How Do I Know if Weight Loss Surgery is right for Me?

If you are currently considering any Type of weight loss surgery, it is likely that you have been thinking about your decision for some time. Certainly, it is a decision that warrants much thoughtful consideration. Hopefully this post will help you with various aspects of your decision-making process.

Perhaps you began to think about weight loss surgery after a conversation with your primary care physician, who was concerned about specific obesity-related health problems, such as heart disease, hypertension, high cholesterol, diabetes, or sleep apnea. Perhaps as weight loss surgeries of various types got more media coverage, you learned more about one or more of the weight loss procedures and thought that some form of weight loss surgery might be right for you. Possibly, a friend or relative has already undergone weight loss surgery. Or maybe you just began to research it on your own after years of struggling with more traditional methods of weight loss, typically involving dieting and exercise. In any case, you’ve obviously begun to think seriously about having surgery to correct your weight problem once and for all or you wouldn’t be reading this.

The decision to pursue weight loss surgery should not be taken lightly. There are many factors to consider. This post contains all the need-to-know information about weight loss surgery and how to decide whether or not it is right for you.

The following issues should be taken into account as you consider whether or not weight loss surgery is right for you.

Body Weight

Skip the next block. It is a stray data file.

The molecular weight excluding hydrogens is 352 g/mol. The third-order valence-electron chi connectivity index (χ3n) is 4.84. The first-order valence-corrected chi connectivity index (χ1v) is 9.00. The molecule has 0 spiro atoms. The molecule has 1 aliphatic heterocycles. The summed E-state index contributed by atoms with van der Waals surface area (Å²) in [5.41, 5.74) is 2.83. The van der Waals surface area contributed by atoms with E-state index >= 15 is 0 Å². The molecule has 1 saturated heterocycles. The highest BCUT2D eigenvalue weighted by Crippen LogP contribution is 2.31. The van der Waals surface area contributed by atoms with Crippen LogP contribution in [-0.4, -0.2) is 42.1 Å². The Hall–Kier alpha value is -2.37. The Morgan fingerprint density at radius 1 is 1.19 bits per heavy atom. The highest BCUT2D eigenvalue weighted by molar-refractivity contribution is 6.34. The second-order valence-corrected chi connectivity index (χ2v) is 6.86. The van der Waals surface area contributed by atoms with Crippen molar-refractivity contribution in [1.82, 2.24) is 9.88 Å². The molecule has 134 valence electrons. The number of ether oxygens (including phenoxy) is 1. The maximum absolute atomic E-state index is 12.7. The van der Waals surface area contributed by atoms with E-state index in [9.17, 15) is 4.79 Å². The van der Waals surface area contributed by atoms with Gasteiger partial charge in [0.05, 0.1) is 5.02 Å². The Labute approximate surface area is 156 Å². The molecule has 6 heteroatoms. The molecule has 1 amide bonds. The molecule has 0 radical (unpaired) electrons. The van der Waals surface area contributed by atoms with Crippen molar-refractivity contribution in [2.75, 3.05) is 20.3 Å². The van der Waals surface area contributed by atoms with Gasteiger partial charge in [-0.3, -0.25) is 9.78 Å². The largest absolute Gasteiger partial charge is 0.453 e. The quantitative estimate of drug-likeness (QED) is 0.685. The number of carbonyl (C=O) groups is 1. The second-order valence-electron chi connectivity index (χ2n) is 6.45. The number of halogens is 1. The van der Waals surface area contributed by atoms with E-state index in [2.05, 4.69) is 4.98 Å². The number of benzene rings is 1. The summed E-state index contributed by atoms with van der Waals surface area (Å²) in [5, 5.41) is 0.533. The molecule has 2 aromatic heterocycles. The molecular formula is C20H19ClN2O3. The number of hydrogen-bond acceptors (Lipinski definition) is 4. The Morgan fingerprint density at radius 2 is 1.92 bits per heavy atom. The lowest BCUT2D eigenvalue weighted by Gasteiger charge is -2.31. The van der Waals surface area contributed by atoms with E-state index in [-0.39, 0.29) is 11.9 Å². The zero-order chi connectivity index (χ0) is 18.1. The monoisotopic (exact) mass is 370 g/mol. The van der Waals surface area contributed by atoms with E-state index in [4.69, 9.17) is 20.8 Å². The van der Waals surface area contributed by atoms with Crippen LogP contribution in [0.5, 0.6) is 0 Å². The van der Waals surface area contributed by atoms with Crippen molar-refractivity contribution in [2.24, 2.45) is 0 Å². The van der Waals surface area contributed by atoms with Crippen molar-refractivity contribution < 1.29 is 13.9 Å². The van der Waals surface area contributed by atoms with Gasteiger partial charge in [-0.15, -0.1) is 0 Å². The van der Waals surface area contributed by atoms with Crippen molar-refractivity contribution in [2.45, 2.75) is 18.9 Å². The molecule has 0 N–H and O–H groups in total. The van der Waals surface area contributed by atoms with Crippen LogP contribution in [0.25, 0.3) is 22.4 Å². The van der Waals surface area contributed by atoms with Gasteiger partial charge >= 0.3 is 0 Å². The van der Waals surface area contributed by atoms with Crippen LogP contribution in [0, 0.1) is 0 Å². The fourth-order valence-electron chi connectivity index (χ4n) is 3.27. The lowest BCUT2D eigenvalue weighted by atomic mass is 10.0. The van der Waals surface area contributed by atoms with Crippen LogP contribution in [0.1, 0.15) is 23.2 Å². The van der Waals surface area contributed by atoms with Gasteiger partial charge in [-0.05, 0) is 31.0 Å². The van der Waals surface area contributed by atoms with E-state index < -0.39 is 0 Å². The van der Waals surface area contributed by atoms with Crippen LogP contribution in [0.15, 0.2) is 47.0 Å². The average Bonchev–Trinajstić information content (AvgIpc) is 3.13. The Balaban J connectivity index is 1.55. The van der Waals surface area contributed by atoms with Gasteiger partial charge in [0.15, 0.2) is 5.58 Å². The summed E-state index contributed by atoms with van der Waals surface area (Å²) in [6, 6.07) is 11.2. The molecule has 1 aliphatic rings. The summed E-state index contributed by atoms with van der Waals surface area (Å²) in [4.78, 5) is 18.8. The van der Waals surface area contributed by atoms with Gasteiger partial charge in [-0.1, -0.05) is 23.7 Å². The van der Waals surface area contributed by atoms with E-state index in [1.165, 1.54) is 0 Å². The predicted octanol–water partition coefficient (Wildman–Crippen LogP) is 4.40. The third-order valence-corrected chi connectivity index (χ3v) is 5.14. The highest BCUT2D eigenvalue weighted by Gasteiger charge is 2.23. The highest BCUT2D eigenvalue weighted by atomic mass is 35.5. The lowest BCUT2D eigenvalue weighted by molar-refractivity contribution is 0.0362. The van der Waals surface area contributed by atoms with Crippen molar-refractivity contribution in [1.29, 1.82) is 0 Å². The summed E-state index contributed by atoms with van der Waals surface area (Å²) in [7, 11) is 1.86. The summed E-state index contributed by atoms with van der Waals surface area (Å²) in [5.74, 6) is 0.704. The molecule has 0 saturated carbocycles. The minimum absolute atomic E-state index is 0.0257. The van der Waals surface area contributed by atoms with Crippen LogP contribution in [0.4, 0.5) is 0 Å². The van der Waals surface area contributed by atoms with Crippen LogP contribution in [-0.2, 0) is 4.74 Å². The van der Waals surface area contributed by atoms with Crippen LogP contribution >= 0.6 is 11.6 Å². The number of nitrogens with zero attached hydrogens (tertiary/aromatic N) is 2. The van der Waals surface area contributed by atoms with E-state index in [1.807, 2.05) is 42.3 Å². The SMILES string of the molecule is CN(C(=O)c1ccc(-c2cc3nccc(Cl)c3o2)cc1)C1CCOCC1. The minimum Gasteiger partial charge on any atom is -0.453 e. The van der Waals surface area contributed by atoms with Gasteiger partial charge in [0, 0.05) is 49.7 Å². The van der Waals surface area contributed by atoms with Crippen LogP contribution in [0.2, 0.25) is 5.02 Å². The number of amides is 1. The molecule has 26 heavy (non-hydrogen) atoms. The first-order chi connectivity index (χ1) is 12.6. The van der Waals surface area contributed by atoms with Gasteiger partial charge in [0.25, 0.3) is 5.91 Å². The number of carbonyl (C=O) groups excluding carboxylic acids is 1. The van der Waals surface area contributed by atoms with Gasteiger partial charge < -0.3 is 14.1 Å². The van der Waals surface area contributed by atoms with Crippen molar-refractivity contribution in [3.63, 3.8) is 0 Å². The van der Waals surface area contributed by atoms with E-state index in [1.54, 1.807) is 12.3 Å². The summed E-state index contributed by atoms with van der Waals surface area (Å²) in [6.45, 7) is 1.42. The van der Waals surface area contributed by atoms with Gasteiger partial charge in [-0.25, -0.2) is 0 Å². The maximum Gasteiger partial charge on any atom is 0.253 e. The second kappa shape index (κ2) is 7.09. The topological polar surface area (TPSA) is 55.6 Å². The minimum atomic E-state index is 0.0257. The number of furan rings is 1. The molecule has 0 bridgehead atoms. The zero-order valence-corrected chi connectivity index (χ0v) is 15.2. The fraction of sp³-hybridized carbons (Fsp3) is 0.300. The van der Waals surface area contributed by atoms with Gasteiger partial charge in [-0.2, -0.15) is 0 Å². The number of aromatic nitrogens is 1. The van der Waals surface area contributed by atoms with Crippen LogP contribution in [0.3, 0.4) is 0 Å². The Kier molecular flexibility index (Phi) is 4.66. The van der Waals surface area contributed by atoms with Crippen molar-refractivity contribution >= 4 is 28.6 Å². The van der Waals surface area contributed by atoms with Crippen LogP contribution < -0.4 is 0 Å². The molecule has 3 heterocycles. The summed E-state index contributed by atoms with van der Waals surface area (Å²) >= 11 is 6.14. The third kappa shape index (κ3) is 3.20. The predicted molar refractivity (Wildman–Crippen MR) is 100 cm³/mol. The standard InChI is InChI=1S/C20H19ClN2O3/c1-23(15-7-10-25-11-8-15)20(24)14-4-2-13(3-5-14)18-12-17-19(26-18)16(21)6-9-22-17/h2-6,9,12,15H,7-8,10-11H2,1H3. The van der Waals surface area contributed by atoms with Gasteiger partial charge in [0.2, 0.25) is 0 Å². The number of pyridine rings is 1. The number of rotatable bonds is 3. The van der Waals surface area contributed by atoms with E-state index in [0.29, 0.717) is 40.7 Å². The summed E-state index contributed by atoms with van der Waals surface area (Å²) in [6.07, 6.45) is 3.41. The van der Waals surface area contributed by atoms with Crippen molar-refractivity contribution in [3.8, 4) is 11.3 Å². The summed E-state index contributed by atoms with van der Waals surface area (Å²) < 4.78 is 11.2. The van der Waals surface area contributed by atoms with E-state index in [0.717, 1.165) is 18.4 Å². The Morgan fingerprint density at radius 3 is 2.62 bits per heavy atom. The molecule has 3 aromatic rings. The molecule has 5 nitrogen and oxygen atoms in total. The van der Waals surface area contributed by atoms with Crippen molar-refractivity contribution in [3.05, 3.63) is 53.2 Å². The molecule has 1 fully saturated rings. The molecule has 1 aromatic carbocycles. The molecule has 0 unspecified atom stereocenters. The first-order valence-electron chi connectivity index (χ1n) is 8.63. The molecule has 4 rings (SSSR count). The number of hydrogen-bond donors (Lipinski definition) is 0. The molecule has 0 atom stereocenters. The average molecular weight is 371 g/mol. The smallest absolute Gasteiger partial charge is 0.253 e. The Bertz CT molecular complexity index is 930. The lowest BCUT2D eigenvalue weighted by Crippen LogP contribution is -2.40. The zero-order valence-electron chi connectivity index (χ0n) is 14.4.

Determining Your BMI

You are most likely considering weight loss surgery because you are obese. But there may be medical concerns and similar factors that will sway your decision one way or the other. You will want to consider all these factors as you think about weight loss surgery.

First, do you qualify for the diagnosis of severe obesity? This is one of the first considerations when deciding if surgery is an appropriate weight loss tool for you. Doctors use the body mass index (BMI) to categorize degrees of overweight in patients. Consult Figure 2.1 to determine your BMI, or you can calculate your BMI as follows:

BMI = weight in kilos / (height in meters) 2

How Do I Know if Weight Loss Surgery is right for Me Body mass index BMI
Body mass index BMI

A BMI of 20–25 is considered normal, 25–30 overweight, and over 30 obese. However, surgery is not recommended as a weight management tool unless your BMI is over 40, or is over 35 and you have other significant health problems. If your BMI is under 35, that is wonderful news! This means that you are at significantly less risk from being overweight and no longer need to consider surgery, as other weight loss methods may well succeed and will carry less risk.